One of my favorite spiritual  writers, Richard Rohr, often talks about the two halves of life.  The first half is characterized by adventure, ambition, and trying to discover who we are.  The second half is more peaceful and features less striving for things.  It is based on the happy condition of having found who we are.   He says, “Unless you somehow weep over your own phoniness, hypocrisy, fear and woundedness, you probably won’t let go of the first half of life. If you don’t allow this needed disappointment to well up within you, if you surround yourself with your orthodoxies and your certitudes and your belief that you’re the best, frankly, you will stay in the first half of life forever. Many religious people never allow themselves to fall, while many “sinners” fall and rise again. Our greatest sin is not falling or failing, but refusing to rise and trust God again. Make sure you are always in need of mercy, and you will never stop growing.  That is why Jesus criticizes hypocrisy more than anything else (11 times in Matthew’s gospel). Something that is shocking to many religious people is that Jesus is never upset with sinners; he’s only upset with people who think they are not sinners!”

Faith, if it has no works, is dead.  And in case James’s readers didn’t get it and needed some examples of what dead faith looks like, he gives them a couple earlier in the reading.  Dead faith is acts of favoritism and partiality.  Dead faith is judging people on their outwards appearances; it is treating people differently depending on the quality of their clothes or the poshness of their addresses.  Dead faith is dismissive of people in need and suspicious of strangers.  Yesterday I listened to a podcast that features three clergy sitting around talking about the things clergy talk about.  And this week they were discussing biases – those smudges on our windshields that distort our vision and stop us seeing with true perspective.  And one of the presenters talked about an event that happened a few days earlier.  He was in his local park.  And he saw a man walking around whom he’d not seen before.  And before he could take a grip of his thoughts, he began to view him with suspicion.  Who is he?  He’s not from our community.  He may be up to no good.  Kids play here.  And so, he went up to the stranger and said, “Morning.  I see you’re not from round here.  What brings you to our park today?”  And the stranger replied.  “Hi.  I’m looking for needles.  You see, I was walking through here yesterday and saw some people taking drugs.  I wanted to make sure they didn’t leave any needles that cause injuries to others.”  And the presenter’s shame was overwhelming, instead of posing a threat to the community, the stranger was acting as its guardian; rather than being a potential danger to the presenter’s children, he was actually keeping them safe.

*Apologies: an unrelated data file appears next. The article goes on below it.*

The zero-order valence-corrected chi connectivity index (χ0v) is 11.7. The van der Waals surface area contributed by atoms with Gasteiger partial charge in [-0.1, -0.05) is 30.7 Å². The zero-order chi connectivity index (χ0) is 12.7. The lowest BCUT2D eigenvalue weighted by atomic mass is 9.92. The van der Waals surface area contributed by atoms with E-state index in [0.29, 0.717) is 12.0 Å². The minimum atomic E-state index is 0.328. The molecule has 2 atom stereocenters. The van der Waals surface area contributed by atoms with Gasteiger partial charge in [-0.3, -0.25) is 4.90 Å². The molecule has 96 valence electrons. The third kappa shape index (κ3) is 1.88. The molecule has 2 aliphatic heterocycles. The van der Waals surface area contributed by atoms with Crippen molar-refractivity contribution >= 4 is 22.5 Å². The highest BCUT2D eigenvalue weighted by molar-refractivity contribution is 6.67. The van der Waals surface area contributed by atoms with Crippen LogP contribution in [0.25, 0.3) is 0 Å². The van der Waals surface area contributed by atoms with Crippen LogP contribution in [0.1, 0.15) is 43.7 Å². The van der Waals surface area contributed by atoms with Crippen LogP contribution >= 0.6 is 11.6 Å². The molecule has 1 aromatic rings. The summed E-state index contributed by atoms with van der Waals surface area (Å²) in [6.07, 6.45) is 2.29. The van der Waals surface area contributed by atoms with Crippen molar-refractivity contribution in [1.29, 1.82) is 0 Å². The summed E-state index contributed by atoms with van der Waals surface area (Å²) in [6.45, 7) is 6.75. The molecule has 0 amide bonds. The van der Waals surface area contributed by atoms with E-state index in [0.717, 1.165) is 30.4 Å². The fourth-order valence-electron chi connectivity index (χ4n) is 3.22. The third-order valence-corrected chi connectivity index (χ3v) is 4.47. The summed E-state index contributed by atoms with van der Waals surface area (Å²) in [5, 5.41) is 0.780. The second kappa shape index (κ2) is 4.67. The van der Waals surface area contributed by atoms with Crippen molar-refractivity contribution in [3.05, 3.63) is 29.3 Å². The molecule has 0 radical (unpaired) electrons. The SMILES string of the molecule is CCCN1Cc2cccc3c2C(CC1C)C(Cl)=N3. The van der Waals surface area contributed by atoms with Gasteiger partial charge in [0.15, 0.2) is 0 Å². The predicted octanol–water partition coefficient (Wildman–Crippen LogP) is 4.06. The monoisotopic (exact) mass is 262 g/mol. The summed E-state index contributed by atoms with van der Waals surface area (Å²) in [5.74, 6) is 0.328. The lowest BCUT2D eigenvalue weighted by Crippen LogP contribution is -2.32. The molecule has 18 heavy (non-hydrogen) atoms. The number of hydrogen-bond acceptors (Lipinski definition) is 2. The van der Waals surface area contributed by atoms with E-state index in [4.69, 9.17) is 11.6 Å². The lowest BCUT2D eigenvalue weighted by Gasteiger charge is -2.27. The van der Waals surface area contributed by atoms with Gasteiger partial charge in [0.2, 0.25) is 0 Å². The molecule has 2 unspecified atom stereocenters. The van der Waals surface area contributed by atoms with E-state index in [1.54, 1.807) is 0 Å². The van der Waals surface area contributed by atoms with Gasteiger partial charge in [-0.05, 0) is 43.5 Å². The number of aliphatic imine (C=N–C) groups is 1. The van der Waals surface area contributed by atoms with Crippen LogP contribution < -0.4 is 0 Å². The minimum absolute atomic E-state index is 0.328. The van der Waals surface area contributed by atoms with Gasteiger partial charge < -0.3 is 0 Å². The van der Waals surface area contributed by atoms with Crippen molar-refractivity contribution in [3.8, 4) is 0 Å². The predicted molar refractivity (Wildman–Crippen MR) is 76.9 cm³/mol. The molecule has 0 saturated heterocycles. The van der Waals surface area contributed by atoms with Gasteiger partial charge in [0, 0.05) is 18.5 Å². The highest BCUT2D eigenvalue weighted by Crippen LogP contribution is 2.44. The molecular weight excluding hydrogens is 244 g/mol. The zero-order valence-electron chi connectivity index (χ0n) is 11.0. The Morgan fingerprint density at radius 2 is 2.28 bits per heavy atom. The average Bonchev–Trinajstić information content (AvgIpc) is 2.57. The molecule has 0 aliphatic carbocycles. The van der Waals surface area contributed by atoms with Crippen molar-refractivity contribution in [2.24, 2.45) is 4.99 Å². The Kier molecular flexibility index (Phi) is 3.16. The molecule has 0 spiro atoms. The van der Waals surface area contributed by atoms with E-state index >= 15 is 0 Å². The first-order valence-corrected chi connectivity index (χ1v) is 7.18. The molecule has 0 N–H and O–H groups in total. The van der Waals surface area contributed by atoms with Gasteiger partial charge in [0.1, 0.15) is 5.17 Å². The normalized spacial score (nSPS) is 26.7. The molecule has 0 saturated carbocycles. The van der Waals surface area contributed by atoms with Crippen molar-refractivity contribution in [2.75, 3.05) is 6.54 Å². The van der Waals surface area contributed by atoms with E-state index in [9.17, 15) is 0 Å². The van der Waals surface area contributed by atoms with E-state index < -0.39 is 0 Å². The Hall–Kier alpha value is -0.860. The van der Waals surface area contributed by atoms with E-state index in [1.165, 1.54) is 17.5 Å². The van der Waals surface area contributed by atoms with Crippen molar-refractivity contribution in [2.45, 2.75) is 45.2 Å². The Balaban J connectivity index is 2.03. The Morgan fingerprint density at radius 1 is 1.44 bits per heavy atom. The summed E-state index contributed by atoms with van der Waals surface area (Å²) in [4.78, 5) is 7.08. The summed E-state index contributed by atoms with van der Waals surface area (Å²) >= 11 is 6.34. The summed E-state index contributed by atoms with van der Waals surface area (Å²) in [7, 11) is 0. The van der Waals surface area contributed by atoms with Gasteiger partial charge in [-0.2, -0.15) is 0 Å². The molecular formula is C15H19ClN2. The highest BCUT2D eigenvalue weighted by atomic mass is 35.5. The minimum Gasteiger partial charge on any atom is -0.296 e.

Dead faith, say James, is picking and choosing which parts of scripture and Christian ethics we’re going to keep and which we aren’t.  Dead faith is condemning people for committing sins I wouldn’t dream of committing, like dealing drugs and trafficking people, but downplaying the seriousness of other sins – the ones I’m much more likely to commit, like envy, gossip, greed, twisting the truth on my tax returns, allowing children to starve in the developing world, ignoring poverty in the next zip code.